would find an overly low up-front price suspicious, and—concluding that “there must be a catch”—
would not buy. But because we need to know consumers’ beliefs to identify this price floor, it is
difficult to tell from primitives where the floor is.
       Bank accounts and hotels. In these applications, consumers buy a base product—account main-
tenance in the case of bank accounts and a room in the case of hotels—and can then buy an
add-on—such as costly overdrafting in the case of bank accounts or gambling entertainment in the
  15
     For instance, the Option Adjustable-Rate Mortgage (ARM) allows borrowers to pay less than the interest for a
period, leading to an increase in the amount owed and sharp increases in monthly payments when the mortgage resets
to an amortizing payment schedule. See “Interest-Only Mortgage Payments and Payment-Option ARMs—Are They
for You?,” information booklet prepared for consumers by the Board of Governors of the Federal Reserve System,
available at http://www.federalreserve.gov/pubs/mortgage_interestonly/mortgage_interestonly.pdf. Based
on existing evidence (Cruickshank 2000, Woodward and Hall 2012, Gerardi, Goette and Meier 2009, Gurun, Matvos
and Seru 2013, Bucks and Pence 2008) it is plausible to assume that consumers have a limited understanding of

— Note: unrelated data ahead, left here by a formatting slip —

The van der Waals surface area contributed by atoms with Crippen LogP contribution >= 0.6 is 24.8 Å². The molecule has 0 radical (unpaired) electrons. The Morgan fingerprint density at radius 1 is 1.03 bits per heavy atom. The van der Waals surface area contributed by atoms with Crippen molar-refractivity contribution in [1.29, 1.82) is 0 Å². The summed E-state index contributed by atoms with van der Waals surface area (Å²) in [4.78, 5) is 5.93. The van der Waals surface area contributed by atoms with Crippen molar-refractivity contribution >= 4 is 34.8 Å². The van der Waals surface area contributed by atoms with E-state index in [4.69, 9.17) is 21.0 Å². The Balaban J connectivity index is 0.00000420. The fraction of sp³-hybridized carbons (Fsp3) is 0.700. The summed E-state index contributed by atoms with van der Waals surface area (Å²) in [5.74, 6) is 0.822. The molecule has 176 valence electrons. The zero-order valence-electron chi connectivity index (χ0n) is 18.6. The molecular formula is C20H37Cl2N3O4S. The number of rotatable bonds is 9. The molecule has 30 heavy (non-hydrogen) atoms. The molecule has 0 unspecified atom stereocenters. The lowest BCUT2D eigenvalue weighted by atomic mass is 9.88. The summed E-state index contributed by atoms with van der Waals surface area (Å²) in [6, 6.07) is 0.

mortgages in general, and of these mortgages in particular. And some features of these mortgages, such as the
Option ARM’s one- or three-month introductory interest rate, seem to serve only the purpose of deceiving borrowers
about the product’s cost.




                                                       11
case of Las Vegas hotels—whose cost they do not appreciate at the moment of purchase.16 We can
think of the base product’s price as the up-front price and of the utility loss from unexpectedly
high add-on payments as the additional price. The additional price is limited by consumers’ ex-post
demand response to add-on prices. Banks likely face a floor on the up-front price close to zero for
the same reason as do credit cards, but it is unclear whether hotels face a binding price floor.
         Printers. In the printer market, consumers do not anticipate high cartridge prices.17 To model
this situation, we think of the printer price as the up-front price, and suppose that consumers
value a printer explicitly or implicitly assuming that cartridges are free. Then, the additional price
is consumers’ loss (and firms’ gain) from positive cartridge prices. A price floor may arise from
suspicion or other sources, but we do not know whether it is binding.


3         Profitable Deception